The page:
2009-11-17, 03:59 AM
I do a big write up of my campaign before we start so I know where the whole thing is going, I don't stick to it all the time but at least the notes give me an indication where the players will end up.

The major NPCs I do character sheets for, this includes antagononists. Mooks are usually screengrabs from a pdf that I paste into my notes, and if there's a random encounter table I have a lot on the one page.

The notes themselves, it depends on the situation. More than often I just have a few dotpoints of what is supposed to happen, but if the scene requires the giving of information and/or a lot of NPCs I might script their lines so the information is given accross well and the NPCs are distinctive.

There are also little notes for myself, such as when the players have choices and when they have time to go shopping.

The Rose Dragon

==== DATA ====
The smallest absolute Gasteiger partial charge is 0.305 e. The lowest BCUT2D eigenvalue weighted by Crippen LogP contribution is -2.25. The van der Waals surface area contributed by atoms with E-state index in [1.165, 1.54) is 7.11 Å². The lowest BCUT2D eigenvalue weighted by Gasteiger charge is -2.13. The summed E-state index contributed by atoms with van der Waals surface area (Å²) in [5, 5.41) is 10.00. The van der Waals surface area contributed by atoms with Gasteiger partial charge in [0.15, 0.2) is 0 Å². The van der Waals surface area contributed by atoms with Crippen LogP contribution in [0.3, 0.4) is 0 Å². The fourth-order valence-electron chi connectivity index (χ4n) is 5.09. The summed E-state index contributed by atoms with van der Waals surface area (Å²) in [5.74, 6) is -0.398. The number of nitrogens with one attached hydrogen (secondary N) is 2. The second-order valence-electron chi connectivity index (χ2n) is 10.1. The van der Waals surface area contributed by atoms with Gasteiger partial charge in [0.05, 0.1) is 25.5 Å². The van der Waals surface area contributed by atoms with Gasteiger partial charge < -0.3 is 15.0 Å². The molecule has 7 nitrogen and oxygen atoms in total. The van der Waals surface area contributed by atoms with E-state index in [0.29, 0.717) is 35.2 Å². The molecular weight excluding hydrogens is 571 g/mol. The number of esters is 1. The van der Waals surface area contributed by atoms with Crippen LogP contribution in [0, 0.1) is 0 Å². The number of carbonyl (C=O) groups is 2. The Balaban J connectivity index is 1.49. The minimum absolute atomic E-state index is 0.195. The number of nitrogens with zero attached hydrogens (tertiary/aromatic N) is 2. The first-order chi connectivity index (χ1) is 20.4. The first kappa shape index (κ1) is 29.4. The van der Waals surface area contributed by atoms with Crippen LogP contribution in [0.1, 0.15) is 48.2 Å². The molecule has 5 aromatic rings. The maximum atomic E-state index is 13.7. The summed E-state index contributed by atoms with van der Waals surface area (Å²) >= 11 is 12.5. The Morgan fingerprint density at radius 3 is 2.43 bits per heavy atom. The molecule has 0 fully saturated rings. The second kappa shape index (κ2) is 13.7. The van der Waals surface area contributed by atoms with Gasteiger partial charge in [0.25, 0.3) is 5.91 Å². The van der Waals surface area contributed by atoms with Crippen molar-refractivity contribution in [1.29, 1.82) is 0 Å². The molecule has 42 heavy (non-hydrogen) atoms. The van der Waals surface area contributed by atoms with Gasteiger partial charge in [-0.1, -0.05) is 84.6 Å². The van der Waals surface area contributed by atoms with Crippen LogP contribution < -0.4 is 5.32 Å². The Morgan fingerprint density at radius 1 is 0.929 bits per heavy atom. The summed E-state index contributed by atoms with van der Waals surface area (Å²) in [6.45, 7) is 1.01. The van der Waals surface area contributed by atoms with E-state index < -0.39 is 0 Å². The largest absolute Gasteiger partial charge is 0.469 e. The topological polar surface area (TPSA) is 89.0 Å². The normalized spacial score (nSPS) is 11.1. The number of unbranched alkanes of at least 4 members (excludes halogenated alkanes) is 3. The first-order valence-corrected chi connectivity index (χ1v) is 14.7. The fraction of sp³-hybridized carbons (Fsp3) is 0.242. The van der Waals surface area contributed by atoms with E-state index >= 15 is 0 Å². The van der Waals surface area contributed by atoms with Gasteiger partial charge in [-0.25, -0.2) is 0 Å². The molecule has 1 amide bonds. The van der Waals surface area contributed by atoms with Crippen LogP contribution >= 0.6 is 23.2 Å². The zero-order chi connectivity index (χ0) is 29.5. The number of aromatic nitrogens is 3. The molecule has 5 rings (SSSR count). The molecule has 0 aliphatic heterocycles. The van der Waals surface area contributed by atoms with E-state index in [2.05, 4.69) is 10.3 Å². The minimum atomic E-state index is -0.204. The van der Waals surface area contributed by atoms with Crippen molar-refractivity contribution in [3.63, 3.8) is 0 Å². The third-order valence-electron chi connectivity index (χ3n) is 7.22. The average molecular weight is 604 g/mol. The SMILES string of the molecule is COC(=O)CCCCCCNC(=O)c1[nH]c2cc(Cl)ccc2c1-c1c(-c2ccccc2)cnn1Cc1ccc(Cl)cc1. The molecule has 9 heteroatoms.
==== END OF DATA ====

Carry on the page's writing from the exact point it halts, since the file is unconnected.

2009-11-17, 04:14 AM
Notes? What are these notes you keep talking about? Are they edible?

2009-11-17, 04:26 AM
(4th edition DM here)

I have a folder for each campaign I run containing the monsters that the party is likely to run up against, nicely reproduced on some custom-made monster sheets. Once a monster is no longer likely to come up, it goes into another folder organized by level, and if a monster that they faced earlier (or that I made for another campaign) comes up again, I pull it back out.

I also have a notebook in the same color as the folder for the corresponding campaign, in which I write down plot elements: different scenes, what the players can do in each scene (the stuff I can predict, anyways) and how, which scenes lead where, and mechanical details about different actions. Once I write that for a given story arc, I spend the next few pages writing up the fights that might come up, with descriptions of the area (maps if it's complicated) and lists of monsters. Oh, and once the players go through a scene, I note down generally what happened so that I can refer to it later; stuff like what treasure was handed out, who, if anyone, died, significant people that they defeated or rescued, places that they can't go anymore, etc.